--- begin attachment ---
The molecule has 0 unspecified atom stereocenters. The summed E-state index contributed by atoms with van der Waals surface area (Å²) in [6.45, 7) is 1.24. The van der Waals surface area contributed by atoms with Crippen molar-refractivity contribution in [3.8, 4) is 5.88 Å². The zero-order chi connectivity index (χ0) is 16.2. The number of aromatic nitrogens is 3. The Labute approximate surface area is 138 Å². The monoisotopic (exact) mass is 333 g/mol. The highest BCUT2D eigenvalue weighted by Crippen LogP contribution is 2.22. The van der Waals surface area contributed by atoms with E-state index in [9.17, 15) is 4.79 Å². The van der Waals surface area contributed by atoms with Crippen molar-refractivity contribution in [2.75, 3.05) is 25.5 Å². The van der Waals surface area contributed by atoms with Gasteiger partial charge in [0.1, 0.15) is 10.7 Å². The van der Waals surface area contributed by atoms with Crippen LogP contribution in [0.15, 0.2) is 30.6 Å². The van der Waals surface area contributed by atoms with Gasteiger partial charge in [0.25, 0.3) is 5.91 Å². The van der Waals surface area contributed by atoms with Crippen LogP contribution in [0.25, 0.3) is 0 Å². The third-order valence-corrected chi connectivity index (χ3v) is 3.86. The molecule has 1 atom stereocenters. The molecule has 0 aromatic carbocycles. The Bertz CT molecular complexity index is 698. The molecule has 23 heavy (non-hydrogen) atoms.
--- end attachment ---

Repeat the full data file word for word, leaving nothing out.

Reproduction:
The molecule has 0 unspecified atom stereocenters. The summed E-state index contributed by atoms with van der Waals surface area (Å²) in [6.45, 7) is 1.24. The van der Waals surface area contributed by atoms with Crippen molar-refractivity contribution in [3.8, 4) is 5.88 Å². The zero-order chi connectivity index (χ0) is 16.2. The number of aromatic nitrogens is 3. The Labute approximate surface area is 138 Å². The monoisotopic (exact) mass is 333 g/mol. The highest BCUT2D eigenvalue weighted by Crippen LogP contribution is 2.22. The van der Waals surface area contributed by atoms with E-state index in [9.17, 15) is 4.79 Å². The van der Waals surface area contributed by atoms with Crippen molar-refractivity contribution in [2.75, 3.05) is 25.5 Å². The van der Waals surface area contributed by atoms with Gasteiger partial charge in [0.1, 0.15) is 10.7 Å². The van der Waals surface area contributed by atoms with Crippen LogP contribution in [0.15, 0.2) is 30.6 Å². The van der Waals surface area contributed by atoms with Gasteiger partial charge in [0.25, 0.3) is 5.91 Å². The van der Waals surface area contributed by atoms with Crippen LogP contribution in [0.25, 0.3) is 0 Å². The third-order valence-corrected chi connectivity index (χ3v) is 3.86. The molecule has 1 atom stereocenters. The molecule has 0 aromatic carbocycles. The Bertz CT molecular complexity index is 698. The molecule has 23 heavy (non-hydrogen) atoms.